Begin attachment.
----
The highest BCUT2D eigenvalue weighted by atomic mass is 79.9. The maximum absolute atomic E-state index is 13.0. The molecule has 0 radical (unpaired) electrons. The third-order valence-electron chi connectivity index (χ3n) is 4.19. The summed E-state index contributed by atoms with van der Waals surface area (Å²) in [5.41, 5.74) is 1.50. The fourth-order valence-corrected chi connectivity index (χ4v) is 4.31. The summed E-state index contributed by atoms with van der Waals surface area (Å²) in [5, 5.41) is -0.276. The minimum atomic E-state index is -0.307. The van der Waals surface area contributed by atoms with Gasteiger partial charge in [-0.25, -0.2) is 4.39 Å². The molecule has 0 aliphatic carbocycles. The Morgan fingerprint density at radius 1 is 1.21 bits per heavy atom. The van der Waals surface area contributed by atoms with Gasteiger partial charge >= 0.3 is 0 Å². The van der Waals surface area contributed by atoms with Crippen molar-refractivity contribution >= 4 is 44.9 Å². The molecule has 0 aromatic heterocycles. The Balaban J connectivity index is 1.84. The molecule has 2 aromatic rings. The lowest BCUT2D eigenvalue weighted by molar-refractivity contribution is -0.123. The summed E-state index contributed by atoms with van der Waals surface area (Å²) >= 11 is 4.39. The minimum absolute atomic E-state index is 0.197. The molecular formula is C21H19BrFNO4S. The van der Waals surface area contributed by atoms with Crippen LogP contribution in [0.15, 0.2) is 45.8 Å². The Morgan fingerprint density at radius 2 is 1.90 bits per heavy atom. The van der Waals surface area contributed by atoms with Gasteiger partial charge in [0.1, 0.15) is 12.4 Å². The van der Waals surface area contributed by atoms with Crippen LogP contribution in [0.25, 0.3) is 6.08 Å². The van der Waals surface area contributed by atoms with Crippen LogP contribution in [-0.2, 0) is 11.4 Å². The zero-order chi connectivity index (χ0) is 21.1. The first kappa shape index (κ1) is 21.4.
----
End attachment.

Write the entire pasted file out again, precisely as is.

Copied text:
The highest BCUT2D eigenvalue weighted by atomic mass is 79.9. The maximum absolute atomic E-state index is 13.0. The molecule has 0 radical (unpaired) electrons. The third-order valence-electron chi connectivity index (χ3n) is 4.19. The summed E-state index contributed by atoms with van der Waals surface area (Å²) in [5.41, 5.74) is 1.50. The fourth-order valence-corrected chi connectivity index (χ4v) is 4.31. The summed E-state index contributed by atoms with van der Waals surface area (Å²) in [5, 5.41) is -0.276. The minimum atomic E-state index is -0.307. The van der Waals surface area contributed by atoms with Gasteiger partial charge in [-0.25, -0.2) is 4.39 Å². The molecule has 0 aliphatic carbocycles. The Morgan fingerprint density at radius 1 is 1.21 bits per heavy atom. The van der Waals surface area contributed by atoms with Gasteiger partial charge >= 0.3 is 0 Å². The van der Waals surface area contributed by atoms with Crippen molar-refractivity contribution >= 4 is 44.9 Å². The molecule has 0 aromatic heterocycles. The Balaban J connectivity index is 1.84. The molecule has 2 aromatic rings. The lowest BCUT2D eigenvalue weighted by molar-refractivity contribution is -0.123. The summed E-state index contributed by atoms with van der Waals surface area (Å²) >= 11 is 4.39. The minimum absolute atomic E-state index is 0.197. The molecular formula is C21H19BrFNO4S. The van der Waals surface area contributed by atoms with Crippen LogP contribution in [0.15, 0.2) is 45.8 Å². The Morgan fingerprint density at radius 2 is 1.90 bits per heavy atom. The van der Waals surface area contributed by atoms with Gasteiger partial charge in [0.1, 0.15) is 12.4 Å². The van der Waals surface area contributed by atoms with Crippen LogP contribution in [0.25, 0.3) is 6.08 Å². The van der Waals surface area contributed by atoms with Crippen LogP contribution in [-0.2, 0) is 11.4 Å². The zero-order chi connectivity index (χ0) is 21.1. The first kappa shape index (κ1) is 21.4.